Howard Law is the second academic institution to partner with the ESG and Law Institute since it was founded in September. The Institute aims to meet an urgent need for independent, solutions-oriented research and analysis by boards, executives and institutional investors on the intersection of ESG with legal risk.

“Companies are grappling with how to address the environmental, social and governance issues that are most important to their stakeholders, and Howard Law has been actively engaged on some of the most pressing social issues of our time,” said David Curran, ESG and Law Institute executive director and co-chair of the Sustainability & ESG Advisory Practice at Paul, Weiss. “We are excited to combine our networks and resources to create action-oriented intelligence that lawyers, boards and company leaders can leverage to address their ESG and diversity, equity and inclusion challenges.”

As a part of the partnership, the ESG and Law Institute will also provide two scholarships to select Howard Law students to conduct research and analysis on legal ESG topics.

The Institute’s latest partnership with Howard Law comes 22 months after Paul, Weiss launched a first-of-its-kind Sustainability & ESG Advisory Practice to help clients navigate the legal, business and political ramifications of developing and implementing ESG initiatives, and four months after the practice launched the Institute via an inaugural partnership with UC Berkeley School of Law. Paul, Weiss’s Sustainability & ESG Advisory Practice maintains an active leadership role within the Institute, partnering with business and professional associations, ESG experts and other academic institutions to organize roundtable discussions, conduct research and identify emerging issues in the field.

“We are proud to support scholarships that will enable Howard Law students to conduct cutting-edge research on the intersection of ESG and the law, and we are excited to collaborate with Howard Law on game-changing thought leadership on ESG and diversity, equity and inclusion,” said Paul, Weiss chairman Brad S. Karp.

Sign up to receive regular updates on the ESG and Law Institute’s website and follow the Institute on LinkedIn for updates on upcoming events and to learn more about how to collaborate with the Institute’s stakeholders.

About Paul, Weiss

Paul, Weiss ( is a firm of more than 1,000 lawyers with diverse backgrounds, personalities, ideas and interests who provide innovative and effective solutions to our clients’ most complex legal and business challenges. We take great pride in representing the world’s leading companies in their critical legal matters and most significant business transactions, as well as individuals and organizations in need of pro bono assistance.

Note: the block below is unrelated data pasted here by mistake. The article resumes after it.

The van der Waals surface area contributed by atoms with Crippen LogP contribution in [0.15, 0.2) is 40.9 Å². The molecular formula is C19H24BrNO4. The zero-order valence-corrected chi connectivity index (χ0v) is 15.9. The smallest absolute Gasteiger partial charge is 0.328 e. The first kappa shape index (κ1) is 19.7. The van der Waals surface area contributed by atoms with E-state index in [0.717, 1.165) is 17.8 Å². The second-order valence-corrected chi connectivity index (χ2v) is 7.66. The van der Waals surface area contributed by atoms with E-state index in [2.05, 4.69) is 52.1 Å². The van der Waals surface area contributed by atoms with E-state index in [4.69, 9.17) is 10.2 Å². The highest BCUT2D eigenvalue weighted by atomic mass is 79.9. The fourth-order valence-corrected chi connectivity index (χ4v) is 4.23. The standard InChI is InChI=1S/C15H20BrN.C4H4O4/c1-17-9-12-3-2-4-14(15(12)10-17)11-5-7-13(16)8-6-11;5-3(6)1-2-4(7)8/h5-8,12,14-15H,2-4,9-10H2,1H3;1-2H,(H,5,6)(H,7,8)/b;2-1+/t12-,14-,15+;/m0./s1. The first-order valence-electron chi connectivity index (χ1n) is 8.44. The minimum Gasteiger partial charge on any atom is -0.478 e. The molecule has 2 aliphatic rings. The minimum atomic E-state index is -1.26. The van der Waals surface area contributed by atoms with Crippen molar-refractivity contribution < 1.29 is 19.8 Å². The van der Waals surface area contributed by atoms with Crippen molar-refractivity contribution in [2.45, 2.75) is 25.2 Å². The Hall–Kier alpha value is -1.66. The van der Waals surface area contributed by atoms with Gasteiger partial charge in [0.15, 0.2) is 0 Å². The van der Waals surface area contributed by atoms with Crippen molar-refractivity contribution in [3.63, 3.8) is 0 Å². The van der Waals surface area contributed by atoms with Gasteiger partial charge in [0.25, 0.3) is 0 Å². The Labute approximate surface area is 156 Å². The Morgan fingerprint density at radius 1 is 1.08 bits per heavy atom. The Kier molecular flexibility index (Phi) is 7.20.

Dave Curran, ESG and Law Institute executive director and co-chair of the Paul, Weiss ESG Advisory Practice, discussed corporate governance and other ESG topics in a recent Reuters article.

The article, “General counsels & ESG: Range of skills needed to help corporate leaders navigate challenging terrain,” discusses the crucial role chief legal officers play in the context of an evolving ESG landscape.

In particular, Dave noted that an effective governance framework is paramount. While many lawyers have traditionally focused on litigation and dealmaking, “the middle, between transactions and litigation, is where all the action is,” Dave noted. “And the middle is the thing that the companies’ in-house counsel are concerned about.”

» read the article

Dave Curran, ESG and Law Institute executive director and co-chair of the Paul, Weiss ESG Advisory Practice, has been recognized by the National Association of Corporate Directors (NACD) as an honoree of the 2022 NACD Directorship 100, an annual recognition of the leading corporate directors and corporate governance experts who significantly impact boardroom practices and performance.

For more than 40 years, NACD has been on the leading edge of corporate governance, setting standards of excellence that have elevated board performance.

» read the press release

» view the 2022 NACD Directorship 100™ honorees

Dave Curran, ESG and Law Institute executive director and co-chair of the Paul, Weiss ESG Advisory Practice, was featured in an interview in NACD Private Company Directorship Newsletter.

In the article, “From Ribbon Cutting to Ritual: ESG on the Board Agenda,” Dave discusses how boards can truly “ritualize,” or integrate, ESG objectives into their businesses; how technology intersects with ESG; and the role of the general counsel in helping a private company board oversee ESG, among other topics.